Jenna K. Lain, Attorney at Law, stands with one of John Rider’s old abstract tables in her new law office. Photo by Jason Selby
Jenna Lain grew up on a farm, so she understands the dynamics of agriculture. She also understands the meaning of entrepreneurship.
“In the month that I’ve owned my business, it’s been a great experience so far,” Lain says. “I come from a family of entrepreneurs. My dad being a farmer, my mom with her tax business, my husband’s family owning a farm. All farmers are entrepreneurs. I feel like I’ve reached a whole new level of understanding being in the same position as my clients.
“It’s one thing to live on a farm and stare out the window, and it’s another to become actively involved in decision making.
“Just the nature of being in a small town—I call myself a general practitioner, because I do have experience in family law and criminal law. I enjoy getting in the courtroom for those matters. The majority of what I do is contracts, leases, fence law disputes, taxes and estates involving farmland. I quickly learned that people don’t come in and say, ‘I have an ag law question,’ they come in and say, ‘I have a problem with my cattle, or I have a problem with my fence.’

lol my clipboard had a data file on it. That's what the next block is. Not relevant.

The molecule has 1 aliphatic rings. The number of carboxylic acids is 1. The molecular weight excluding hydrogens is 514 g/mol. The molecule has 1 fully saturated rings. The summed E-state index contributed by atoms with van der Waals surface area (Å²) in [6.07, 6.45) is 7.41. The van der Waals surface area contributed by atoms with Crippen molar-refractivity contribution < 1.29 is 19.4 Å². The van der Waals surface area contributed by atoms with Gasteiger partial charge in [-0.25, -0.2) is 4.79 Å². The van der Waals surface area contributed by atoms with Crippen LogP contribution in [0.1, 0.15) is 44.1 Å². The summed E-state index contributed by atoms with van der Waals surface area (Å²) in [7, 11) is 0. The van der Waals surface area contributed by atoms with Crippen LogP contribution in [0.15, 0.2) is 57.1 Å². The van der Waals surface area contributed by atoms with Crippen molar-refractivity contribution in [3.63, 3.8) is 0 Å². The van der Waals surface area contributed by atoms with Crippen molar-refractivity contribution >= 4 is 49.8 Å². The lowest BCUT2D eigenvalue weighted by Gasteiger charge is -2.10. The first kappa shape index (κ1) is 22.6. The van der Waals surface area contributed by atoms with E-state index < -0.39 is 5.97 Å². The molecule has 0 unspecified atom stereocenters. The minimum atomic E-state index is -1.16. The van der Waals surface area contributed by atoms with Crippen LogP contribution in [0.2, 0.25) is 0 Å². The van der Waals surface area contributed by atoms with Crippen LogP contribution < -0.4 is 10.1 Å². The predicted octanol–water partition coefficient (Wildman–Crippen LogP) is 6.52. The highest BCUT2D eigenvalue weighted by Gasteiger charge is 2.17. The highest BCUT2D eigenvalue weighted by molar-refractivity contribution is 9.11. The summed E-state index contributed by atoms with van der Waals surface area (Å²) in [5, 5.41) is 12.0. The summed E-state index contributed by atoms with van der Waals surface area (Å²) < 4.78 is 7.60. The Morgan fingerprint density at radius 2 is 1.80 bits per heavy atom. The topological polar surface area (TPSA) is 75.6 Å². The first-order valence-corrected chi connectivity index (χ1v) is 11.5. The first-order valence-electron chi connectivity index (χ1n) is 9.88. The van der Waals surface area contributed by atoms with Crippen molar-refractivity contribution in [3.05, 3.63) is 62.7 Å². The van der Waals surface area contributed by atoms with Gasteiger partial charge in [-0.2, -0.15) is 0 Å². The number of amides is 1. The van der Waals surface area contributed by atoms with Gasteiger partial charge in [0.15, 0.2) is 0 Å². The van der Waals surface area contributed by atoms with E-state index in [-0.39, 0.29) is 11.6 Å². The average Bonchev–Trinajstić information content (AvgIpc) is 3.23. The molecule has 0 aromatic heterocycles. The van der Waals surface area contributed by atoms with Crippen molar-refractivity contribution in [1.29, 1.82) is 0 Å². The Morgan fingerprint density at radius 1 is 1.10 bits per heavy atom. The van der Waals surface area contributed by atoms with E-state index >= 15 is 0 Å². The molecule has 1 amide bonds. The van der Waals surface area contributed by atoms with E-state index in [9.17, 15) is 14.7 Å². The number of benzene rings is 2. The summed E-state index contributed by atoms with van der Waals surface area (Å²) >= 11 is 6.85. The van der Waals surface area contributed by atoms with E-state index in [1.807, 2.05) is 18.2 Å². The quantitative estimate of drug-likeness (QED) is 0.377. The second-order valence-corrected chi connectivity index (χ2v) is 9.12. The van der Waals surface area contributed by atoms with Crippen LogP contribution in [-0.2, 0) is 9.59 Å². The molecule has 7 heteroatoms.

“Ag law relates back to a lot of different issues for people that are involved in agriculture.”
Lain graduated in 2007 from Iowa State University, with a double major in agricultural business and international agriculture, and a minor in agronomy. After that, she attended Drake University, earning a certificate of food and ag law. She started with Chambers & Relph Law Firm in Corydon right out of Drake, where she worked for about four years.
At the end of January, Lain started her own law firm in John Rider’s Abstract Office south of the Corydon square.
“Roberta Chambers and Dusti Relph were great to me,” Lain says. “I learned a lot from them, and I have respect for both of them. They gave me good exposure to a wide variety of law. Dusti is very sweet. It’s such a small town, and I look forward to working with both of them. All of the attorneys in the area have been really great to me.
“I am here to be an advocate for my clients. You put on a different face when you get to the counsel desk.”
Lain graduated from Webster City High School in 2003. She and her husband, Justin, live just north of Corydon near Millerton, where they raise cattle and grow corn and soybeans. They have two sons, Tucker Dean, who is two years old, and Brantley, who is two months old.
“I always knew I wanted to stay involved in agriculture,” Lain says. “That’s why I continued on to law school. I also knew I wanted to be back in small town Iowa.
“There are such a wide variety of issues that you deal with as an attorney, when people come to you for advice. Every day as an attorney I encounter something new.”